Michael Burke Vellum was commonly used as a covering material for bindings from the sixteenth to the eighteenth century, and was revived in the late nineteenth century by the Arts and Crafts movement. It is an extremely elegant and refined structure, and relatively straightforward to make. We will begin by sewing the book onto allum-tawed thongs, sewing on simple endpapers, then rounding the spine and sewing on plain linen endbands. The cover is made ‘off the book’ from good quality calfskin vellum, which is measured, scored, cut and folded to fit the book precisely (a paper template will be made beforehand to check the measurements and serve as a guide for future bindings). Particular attention is given to the ingenious ‘inter-locking corners’ which hold the cover together. The endpapers are then put down, and the book pressed lightly.
Philippa Räder Within libraries and archives in historic buildings, the visual impact of shelved volumes as originally intended is often an important presentational consideration alongside space being at a premium. These factors lead to dilemmas over provision of adequate housing for items that are themselves vulnerable or must be enclosed to protect their neighbours, for example from abrasion by protruding book furniture, while taking up minimal additional shelf space. This workshop presents one possible solution for full leather period bindings.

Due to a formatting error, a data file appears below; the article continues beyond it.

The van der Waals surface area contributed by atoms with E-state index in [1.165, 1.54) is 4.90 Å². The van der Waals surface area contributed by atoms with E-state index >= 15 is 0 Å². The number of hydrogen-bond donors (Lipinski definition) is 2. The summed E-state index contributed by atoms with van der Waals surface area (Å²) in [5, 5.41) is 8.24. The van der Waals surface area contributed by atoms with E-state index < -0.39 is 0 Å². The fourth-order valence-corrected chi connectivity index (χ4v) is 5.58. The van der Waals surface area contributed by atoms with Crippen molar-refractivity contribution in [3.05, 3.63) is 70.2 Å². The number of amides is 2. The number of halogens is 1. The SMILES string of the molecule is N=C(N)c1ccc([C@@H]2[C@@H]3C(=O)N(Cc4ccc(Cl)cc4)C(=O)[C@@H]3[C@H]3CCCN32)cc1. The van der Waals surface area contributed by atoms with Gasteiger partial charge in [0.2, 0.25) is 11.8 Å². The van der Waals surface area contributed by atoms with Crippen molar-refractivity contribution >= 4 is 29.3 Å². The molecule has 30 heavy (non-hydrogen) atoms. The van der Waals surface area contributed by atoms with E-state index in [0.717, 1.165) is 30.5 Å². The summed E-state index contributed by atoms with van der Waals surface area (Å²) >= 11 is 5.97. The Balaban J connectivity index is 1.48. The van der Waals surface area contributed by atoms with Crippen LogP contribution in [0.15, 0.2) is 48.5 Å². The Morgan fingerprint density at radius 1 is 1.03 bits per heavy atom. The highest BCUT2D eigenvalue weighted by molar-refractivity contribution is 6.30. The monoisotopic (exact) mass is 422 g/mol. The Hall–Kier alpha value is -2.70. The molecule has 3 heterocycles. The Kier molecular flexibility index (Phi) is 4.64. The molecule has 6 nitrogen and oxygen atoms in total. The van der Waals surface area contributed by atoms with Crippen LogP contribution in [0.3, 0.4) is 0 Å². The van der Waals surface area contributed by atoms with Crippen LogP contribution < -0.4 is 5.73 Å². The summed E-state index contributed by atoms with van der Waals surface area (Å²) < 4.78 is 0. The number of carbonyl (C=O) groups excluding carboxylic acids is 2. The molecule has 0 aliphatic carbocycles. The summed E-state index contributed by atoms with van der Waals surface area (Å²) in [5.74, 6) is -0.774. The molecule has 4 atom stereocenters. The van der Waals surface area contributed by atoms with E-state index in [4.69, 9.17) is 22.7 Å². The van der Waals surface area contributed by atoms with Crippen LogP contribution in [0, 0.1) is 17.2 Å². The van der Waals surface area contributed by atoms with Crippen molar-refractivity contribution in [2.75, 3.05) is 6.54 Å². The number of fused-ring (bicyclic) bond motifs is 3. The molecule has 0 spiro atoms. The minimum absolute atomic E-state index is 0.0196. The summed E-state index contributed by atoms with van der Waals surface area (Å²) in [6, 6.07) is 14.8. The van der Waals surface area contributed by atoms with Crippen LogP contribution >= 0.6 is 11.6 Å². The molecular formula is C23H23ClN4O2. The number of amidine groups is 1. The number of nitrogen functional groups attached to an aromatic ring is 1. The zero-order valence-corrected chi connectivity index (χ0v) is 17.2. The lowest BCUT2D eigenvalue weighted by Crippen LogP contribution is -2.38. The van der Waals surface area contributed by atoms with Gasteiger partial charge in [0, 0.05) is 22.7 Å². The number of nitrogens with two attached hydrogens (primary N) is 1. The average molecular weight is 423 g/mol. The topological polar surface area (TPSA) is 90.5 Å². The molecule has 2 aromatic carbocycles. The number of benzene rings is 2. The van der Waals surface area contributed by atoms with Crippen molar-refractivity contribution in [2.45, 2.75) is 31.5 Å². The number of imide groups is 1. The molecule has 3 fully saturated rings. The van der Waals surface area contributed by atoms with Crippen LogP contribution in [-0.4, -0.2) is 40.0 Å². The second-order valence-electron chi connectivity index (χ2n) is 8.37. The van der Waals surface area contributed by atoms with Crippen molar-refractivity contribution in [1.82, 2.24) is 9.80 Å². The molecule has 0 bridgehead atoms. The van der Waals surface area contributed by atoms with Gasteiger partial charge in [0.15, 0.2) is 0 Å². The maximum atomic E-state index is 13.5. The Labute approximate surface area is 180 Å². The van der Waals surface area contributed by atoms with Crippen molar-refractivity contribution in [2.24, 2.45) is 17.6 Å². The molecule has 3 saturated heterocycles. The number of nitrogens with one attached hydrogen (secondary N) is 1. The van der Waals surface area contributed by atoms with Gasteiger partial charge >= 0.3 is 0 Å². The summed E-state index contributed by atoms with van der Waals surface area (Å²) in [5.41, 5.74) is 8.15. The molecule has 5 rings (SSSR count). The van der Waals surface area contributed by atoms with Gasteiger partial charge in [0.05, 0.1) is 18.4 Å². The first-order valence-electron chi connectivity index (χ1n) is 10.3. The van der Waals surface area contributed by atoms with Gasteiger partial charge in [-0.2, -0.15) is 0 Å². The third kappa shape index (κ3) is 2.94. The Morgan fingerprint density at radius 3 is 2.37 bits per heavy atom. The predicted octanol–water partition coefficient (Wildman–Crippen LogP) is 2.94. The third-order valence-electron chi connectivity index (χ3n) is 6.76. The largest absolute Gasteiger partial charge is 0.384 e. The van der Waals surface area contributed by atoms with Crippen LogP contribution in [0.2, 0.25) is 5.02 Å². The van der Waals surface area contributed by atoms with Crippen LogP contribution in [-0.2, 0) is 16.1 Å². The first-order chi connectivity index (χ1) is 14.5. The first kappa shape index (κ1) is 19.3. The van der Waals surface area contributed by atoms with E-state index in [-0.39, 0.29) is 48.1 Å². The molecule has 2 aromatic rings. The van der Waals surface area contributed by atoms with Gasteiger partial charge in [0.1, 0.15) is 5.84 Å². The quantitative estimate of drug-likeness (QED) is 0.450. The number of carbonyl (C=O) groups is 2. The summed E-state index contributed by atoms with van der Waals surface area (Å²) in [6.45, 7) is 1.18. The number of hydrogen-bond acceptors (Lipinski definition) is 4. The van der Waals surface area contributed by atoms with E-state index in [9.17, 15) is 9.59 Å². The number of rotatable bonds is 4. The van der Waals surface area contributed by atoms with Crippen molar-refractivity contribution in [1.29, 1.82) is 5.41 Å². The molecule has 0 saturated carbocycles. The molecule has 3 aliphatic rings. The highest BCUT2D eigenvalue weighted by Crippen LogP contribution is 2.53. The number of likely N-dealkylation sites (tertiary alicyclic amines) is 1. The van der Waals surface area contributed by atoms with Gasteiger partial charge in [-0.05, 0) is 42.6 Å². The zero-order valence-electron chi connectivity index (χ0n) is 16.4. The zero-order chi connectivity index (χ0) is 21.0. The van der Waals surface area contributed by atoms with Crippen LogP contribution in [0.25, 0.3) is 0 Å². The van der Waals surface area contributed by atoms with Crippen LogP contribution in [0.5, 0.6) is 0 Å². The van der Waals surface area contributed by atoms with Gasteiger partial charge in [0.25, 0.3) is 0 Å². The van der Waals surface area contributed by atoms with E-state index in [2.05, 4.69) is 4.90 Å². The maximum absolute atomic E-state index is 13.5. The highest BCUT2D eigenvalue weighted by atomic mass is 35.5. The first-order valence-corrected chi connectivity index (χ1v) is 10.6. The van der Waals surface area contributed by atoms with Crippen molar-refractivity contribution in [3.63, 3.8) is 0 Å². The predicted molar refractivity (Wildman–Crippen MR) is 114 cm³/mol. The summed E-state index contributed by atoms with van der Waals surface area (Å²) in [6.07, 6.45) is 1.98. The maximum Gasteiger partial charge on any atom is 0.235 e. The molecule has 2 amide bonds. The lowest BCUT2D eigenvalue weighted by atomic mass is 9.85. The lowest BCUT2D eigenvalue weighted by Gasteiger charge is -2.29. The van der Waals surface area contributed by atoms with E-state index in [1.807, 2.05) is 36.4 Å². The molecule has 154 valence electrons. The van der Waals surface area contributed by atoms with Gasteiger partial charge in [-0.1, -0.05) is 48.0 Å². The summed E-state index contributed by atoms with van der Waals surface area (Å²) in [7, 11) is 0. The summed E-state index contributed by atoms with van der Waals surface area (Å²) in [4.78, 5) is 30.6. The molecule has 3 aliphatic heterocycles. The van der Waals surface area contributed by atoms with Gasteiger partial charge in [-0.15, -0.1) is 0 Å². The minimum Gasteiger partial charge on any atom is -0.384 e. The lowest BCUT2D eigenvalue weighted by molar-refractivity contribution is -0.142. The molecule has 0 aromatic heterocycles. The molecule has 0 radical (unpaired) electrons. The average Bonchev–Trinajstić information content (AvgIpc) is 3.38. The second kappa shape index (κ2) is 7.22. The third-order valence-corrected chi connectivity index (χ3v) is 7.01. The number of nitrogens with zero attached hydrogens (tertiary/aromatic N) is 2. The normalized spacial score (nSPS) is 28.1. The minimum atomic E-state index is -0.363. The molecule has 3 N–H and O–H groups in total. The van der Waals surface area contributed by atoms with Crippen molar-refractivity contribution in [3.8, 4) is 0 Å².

Participants will make a bespoke, two-part wrapper to fit their own book or one chosen from a selection provided. A leather outer layer, pared, moulded and tooled as appropriate to match the original cover, is sandwiched to an aerocotton inner formed over a hand-made paper core. Careful attention to detail and precision in construction results in a facsimile protective chemise that retains ‘shelf appeal’ and provides protection without undue bulk.
Dieter Räder The Edelpappband —a “nobler” version of the German “pappband”— is a traditional German structure suitable for smaller, thinner books. Inspired by the better-known Bradel binding, it is different in that cloth, leather, or vellum trim is added at the head, tail, foredges and corners for greater durability and elegance. The style is an ideal introduction to working with leather as only small amounts are needed and scraps can easily be used. It is also a good exercise in working very precisely. Dieter will demonstrate the construction of the classic pappband, from the construction of the case to the finer details of covering the corner tips and the head and tail. With its handsome proportions, small squares and thin boards, it makes for an extremely elegant and precise binding.
Dominic Riley Inspired by the Victorian Account Book structure, the Library Style was developed at the end of the nineteenth century as a way of binding books which need to be extremely robust yet can remain pleasing to use and will open well. The book is sewn on heavy tapes, with reinforced sewing on the first and last few sections, and a hidden cloth-jointed endpaper for strength. The book is then trimmed in the guillotine and the edges are sprinkled, burnished and waxed. The tapes and cloth joint are then stuck together to a waste sheet, which together form a flange that is glued into laminated split boards: this makes for a very strong attachment of the book to its cover. A traditional Oxford hollow is then constructed on the spine. The book is covered with heavy-duty buckram, with special ‘library’ corners for added strength. Finally, the endpapers are put down and a gold-tooled leather title added.